Overview - History - Future - Timeline

Tomato Timeline

700 A.D.

Tomatoes were cultivated by the Incas, thus making tomatoes an authentic American native crop.

Centuries later, tomatoes traveled from Peru where they grew wild in the Andes mountains, eventually migrating into Mexico, where they were known as "tomatis".



16th, 17th, and 18th Centuries

Conquistadors carried tomato seeds from the Americas to Spain and Portugal. Most of these early fruits were yellow-skinned, and picked up such names as "manzanas" (apples) and "pomi d'oro" (apple of gold). They were considered poisonous but appreciated for their beauty. Some considered the fruit a potent aphrodisiac. Eventually the Spanish, Portuguese and Italians experimented with tomatoes in recipes.

After the French Alliance, Colonial Americans adopted tomatoes into their pantries, although seed catalogs still listed tomatoes under "annual and ornamental flowers".


Early 1800's

Tomatoes were first quoted on the stock market around 1812. Breeding work was begun to develop improved varieties. Two gentlemen advocates ate tomatoes publicly to dispel the fear of toxicity. In 1818, an edition of American Gardener lists the earliest known recipe for tomato ketchup (credit is given to Maine housewives as originators of the first ketchup).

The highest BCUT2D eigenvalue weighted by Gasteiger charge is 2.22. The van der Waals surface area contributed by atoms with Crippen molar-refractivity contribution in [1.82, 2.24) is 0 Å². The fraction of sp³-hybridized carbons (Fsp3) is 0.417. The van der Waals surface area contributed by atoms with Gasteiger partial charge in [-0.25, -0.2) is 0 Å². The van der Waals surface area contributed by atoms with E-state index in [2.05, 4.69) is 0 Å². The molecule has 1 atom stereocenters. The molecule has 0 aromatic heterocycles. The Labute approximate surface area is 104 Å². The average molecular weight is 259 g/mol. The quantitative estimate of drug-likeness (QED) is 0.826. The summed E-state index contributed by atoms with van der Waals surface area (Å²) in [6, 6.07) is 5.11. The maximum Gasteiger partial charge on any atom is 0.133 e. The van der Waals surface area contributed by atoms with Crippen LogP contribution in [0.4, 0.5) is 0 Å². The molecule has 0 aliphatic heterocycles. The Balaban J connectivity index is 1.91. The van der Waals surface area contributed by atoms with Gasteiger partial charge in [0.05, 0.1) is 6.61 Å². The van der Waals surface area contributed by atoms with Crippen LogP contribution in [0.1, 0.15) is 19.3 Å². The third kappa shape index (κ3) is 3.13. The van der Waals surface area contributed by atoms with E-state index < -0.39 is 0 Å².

Late 1800's

The first greenhouse tomatoes were produced for the market by farmers in Cleveland, Ohio. Although botanically a fruit, the U.S. Supreme Court decided that the tomato would legally be considered a vegetable because it is usually served with the main part of the meal (an import duty case was involved).



Early 1900's

A glut of tomatoes, plus a boycott by independent brokers and other users broke up a potential "tomato trust" when there was an attempt to corner the canned market. "Tomato clubs" were formed by young farm girls who cultivated and canned tomatoes on their own.

The nutritive properties of tomatoes, along with fruits and greens were recognized and publicized. The tomato is considered a valuable source of Vitamins A and C, retaining C even through cooking and aeration. They offer minerals as well, and are low in sodium.



The tomato is now a food of worldwide importance. The hydroponic tomato research and development programs at the University of Arizona, starting in the mid 1960's, have led the way to the development of the most modern hydroponic systems in the United States. Early in these programs, it was learned that light is the most important factor in locating the best site for hydroponic tomato production. The highest winter light conditions in the world are in the southwestern desert region of the United States. This is when the tomato prices are at their highest. Today, Arizona is center to the most rapid growth of hydroponics in the United States. The future for hydroponics has never appeared more positive.